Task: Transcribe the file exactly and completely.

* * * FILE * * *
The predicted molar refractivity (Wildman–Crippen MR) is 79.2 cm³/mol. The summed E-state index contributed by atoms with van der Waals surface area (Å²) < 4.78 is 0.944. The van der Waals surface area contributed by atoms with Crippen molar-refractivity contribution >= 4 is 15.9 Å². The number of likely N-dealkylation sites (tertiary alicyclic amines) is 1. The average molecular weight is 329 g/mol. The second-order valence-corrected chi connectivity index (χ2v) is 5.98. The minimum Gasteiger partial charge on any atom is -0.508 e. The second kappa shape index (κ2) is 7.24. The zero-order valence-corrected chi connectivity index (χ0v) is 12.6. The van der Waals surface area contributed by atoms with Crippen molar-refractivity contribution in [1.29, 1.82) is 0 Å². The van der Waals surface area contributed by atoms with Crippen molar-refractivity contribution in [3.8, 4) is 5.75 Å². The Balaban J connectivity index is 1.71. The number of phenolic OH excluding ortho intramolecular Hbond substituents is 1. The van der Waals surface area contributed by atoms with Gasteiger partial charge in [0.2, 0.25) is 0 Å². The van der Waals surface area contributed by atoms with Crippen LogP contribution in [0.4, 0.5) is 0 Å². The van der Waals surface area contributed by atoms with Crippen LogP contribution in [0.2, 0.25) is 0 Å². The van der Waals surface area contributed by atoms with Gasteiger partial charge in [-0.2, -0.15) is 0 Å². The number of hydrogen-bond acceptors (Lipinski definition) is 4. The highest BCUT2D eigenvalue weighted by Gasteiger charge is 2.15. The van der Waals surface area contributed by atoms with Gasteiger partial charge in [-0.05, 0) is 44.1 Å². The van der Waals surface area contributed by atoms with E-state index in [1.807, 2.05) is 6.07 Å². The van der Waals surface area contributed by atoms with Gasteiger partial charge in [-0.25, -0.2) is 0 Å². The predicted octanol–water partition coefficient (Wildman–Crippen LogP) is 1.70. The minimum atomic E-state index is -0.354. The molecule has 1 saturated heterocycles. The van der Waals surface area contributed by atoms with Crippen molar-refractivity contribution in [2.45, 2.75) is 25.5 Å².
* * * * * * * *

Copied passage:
The predicted molar refractivity (Wildman–Crippen MR) is 79.2 cm³/mol. The summed E-state index contributed by atoms with van der Waals surface area (Å²) < 4.78 is 0.944. The van der Waals surface area contributed by atoms with Crippen molar-refractivity contribution >= 4 is 15.9 Å². The number of likely N-dealkylation sites (tertiary alicyclic amines) is 1. The average molecular weight is 329 g/mol. The second-order valence-corrected chi connectivity index (χ2v) is 5.98. The minimum Gasteiger partial charge on any atom is -0.508 e. The second kappa shape index (κ2) is 7.24. The zero-order valence-corrected chi connectivity index (χ0v) is 12.6. The van der Waals surface area contributed by atoms with Crippen molar-refractivity contribution in [1.29, 1.82) is 0 Å². The van der Waals surface area contributed by atoms with Crippen molar-refractivity contribution in [3.8, 4) is 5.75 Å². The Balaban J connectivity index is 1.71. The number of phenolic OH excluding ortho intramolecular Hbond substituents is 1. The van der Waals surface area contributed by atoms with Gasteiger partial charge in [0.2, 0.25) is 0 Å². The van der Waals surface area contributed by atoms with Crippen LogP contribution in [0.4, 0.5) is 0 Å². The van der Waals surface area contributed by atoms with Crippen LogP contribution in [0.2, 0.25) is 0 Å². The van der Waals surface area contributed by atoms with Gasteiger partial charge in [-0.2, -0.15) is 0 Å². The number of hydrogen-bond acceptors (Lipinski definition) is 4. The highest BCUT2D eigenvalue weighted by Gasteiger charge is 2.15. The van der Waals surface area contributed by atoms with Gasteiger partial charge in [-0.05, 0) is 44.1 Å². The van der Waals surface area contributed by atoms with E-state index in [1.807, 2.05) is 6.07 Å². The van der Waals surface area contributed by atoms with Gasteiger partial charge in [-0.25, -0.2) is 0 Å². The predicted octanol–water partition coefficient (Wildman–Crippen LogP) is 1.70. The minimum atomic E-state index is -0.354. The molecule has 1 saturated heterocycles. The van der Waals surface area contributed by atoms with Crippen molar-refractivity contribution in [2.45, 2.75) is 25.5 Å².